This week, a new study published in The Lancet has some striking news to report. 1.13 billion people globally have high blood pressure. That equates to 17.5% of the world’s population who are afflicted with this major heart disease risk factor. About 1 in 3 American adults suffers from high blood pressure according to the CDC – also a striking number.
Heart disease is the number one killer in this country, and in fact my family’s history of heart disease is what spurred me to become a dietitian. My paternal grandmother died of a stroke, and my maternal grandfather died of a heart attack – both far before their time, in their fifties. I started reading about diet and health, with particular interest in heart health, as a high school student. Furthering my personal interest in helping with the preventive side of heart disease, I worked as a hospital dietitian for about 6 years. I worked with many patients suffering the effects of uncontrolled high blood pressure – kidney disease patients (sometimes requiring dialysis), heart attack survivors, those with coronary artery disease and post-coronary bypass surgery, and stroke survivors.
I loved working with those patients because (a) I met some incredibly strong, resilient people, and (b) I got to witness their unique perspective as victims — after experiencing something like that, motivation to change behaviors like diet is quite high. I have to admit, though, that working on the preventive side is where I want to be. I want to catch people before they wind up in a hospital bed. When I see a patient make changes to their health behaviors and we see meaningful reductions in their blood pressure and cholesterol as a result, that feels pretty darn good.
Defining High Blood Pressure
High blood pressure basically means what it sounds like – the force or pressure of the blood as it is pumped through your blood vessels. If the blood pressure is consistently too high, what happens is the force of the blood on the vessels causes inflammation and little “microtears” in the vessels. Cells can accumulate in these “microtears” — namely cholesterol as it is flowing through the vessels and white blood cells (from the body’s own healing process). The accumulation of these cells leads to plaque formation, or atherosclerosis. Blood pressure that is too high also directly impacts the kidneys, and damages those cells as well.
Keeping your blood pressure within the “normal” range can prevent these disease processes from occurring. This handy chart is from the American Heart Association.
|Blood Pressure Category||Systolic Reading
Mm Hg (upper number)
Mm Hg (lower number)
|Normal||Less than 120||And||Less than 80|
|Prehypertension||120 – 139||OR||80 – 89|
|High Blood Pressure (Stage 1 Hypertension)||140 – 159||OR||90 – 99|
|High Blood Pressure (Stage 2 Hypertension)||160 or higher||Or||100 or higher|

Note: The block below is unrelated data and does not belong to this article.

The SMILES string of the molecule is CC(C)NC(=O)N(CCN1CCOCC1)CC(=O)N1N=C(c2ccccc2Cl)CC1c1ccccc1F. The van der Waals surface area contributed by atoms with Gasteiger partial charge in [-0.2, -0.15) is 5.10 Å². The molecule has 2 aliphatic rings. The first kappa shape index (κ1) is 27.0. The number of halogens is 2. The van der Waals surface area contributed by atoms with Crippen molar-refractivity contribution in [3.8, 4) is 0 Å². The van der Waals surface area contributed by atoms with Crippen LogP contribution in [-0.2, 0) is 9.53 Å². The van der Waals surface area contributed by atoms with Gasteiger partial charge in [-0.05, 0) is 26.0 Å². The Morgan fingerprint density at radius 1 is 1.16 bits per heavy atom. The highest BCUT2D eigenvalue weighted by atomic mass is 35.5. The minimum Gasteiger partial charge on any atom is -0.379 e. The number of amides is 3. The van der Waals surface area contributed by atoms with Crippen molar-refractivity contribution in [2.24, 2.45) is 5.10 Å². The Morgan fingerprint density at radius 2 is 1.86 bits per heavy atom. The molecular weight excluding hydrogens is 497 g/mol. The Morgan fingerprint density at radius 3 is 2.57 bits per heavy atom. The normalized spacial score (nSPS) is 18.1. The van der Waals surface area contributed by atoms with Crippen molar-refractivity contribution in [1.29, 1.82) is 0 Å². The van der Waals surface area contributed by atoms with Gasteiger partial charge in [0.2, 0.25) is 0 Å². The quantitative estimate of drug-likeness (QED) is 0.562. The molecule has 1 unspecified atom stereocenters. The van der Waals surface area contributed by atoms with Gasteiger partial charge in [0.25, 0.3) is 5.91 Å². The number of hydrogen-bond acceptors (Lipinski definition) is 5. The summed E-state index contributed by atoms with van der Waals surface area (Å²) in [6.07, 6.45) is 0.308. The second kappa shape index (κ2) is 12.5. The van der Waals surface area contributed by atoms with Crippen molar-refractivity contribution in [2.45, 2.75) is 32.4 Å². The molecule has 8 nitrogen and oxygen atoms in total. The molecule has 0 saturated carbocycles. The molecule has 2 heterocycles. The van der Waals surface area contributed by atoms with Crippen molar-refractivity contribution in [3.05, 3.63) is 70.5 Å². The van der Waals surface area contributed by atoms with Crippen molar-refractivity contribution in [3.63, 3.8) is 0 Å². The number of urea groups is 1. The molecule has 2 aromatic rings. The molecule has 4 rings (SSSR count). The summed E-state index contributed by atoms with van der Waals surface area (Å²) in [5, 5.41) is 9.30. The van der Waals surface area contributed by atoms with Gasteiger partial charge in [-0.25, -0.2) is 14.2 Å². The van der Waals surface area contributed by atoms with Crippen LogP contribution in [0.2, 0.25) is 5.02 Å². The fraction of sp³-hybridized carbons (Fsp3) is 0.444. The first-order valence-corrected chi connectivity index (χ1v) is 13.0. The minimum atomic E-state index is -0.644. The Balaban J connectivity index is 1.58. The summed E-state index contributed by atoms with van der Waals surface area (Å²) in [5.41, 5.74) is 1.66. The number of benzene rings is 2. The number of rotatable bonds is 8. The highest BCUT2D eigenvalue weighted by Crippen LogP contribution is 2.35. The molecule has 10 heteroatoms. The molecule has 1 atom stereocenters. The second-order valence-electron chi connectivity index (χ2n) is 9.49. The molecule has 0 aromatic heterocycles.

|Hypertensive Crisis (Emergency care needed)||Higher than 180||Or||Higher than 110|
Lifestyle Factors and Their Impact on Blood Pressure
High blood pressure, heart disease, and diet are unequivocally linked. The Mediterranean diet and the DASH (Dietary Approaches to Stop Hypertension) diet are both effective eating patterns for reducing the risk of heart disease in general and lowering blood pressure. They are both backed up with clinical research. These share some basic key features, namely they both include plenty of fruits and vegetables, healthy fats, and whole grains. They are also low in sodium and high in potassium. Stay tuned because tomorrow I am going to go into both of these diets in detail and make some super easy and actionable recommendations for you all! I’ll also go into the research supporting their use. Sometimes just making a few simple changes to your diet can lead to meaningful health benefits.
The best exercise for blood pressure is… ANY EXERCISE! Simple right? Just. Move. Blood pressure is most responsive to exercise directly after the exercise. The more often you move the greater the positive impact on your blood pressure. For those of us that do crave specific guidelines, the American Heart Association’s guidelines are quite attainable. For blood pressure lowering, the AHA recommends a minimum of 40 minutes of moderate to vigorous intensity physical activity 3-4 times per week. Moderate activity would include biking, or brisk walking whereas vigorous intensity activity would be running, hiking uphill, or lap swimming.
Managing stress well using an outlet that works for you can also a big step towards maintaining your blood pressure. What works here so variable depending on the person. If you do not currently have a healthy outlet for managing stress, or maybe if your current outlet isn’t cutting it anymore, think really hard about what will work for you and also be a manageable goal. Exercise can often kill two birds with one stone here, but there’s also meditation, taking a warm bath, reading, spending time with family or a pet, and the list goes on and on. Getting some perspective is always a good thing, and a friend of mine recommended listening to Josh Korda’s lectures available here. He is a spiritual teachers of sorts and has a talk on almost any negative emotion one could experience. I can’t speak to any benefits on blood pressure specifically here, but I will share that this alone really helped me through a difficult time in my life. I’d put my money on the fact that Josh’s words could lower your blood pressure by at least 2 mm Hg though! Some people just have that calming gift.
Thanks for reading and again, stay tuned for more information on the Mediterranean and DASH diets tomorrow!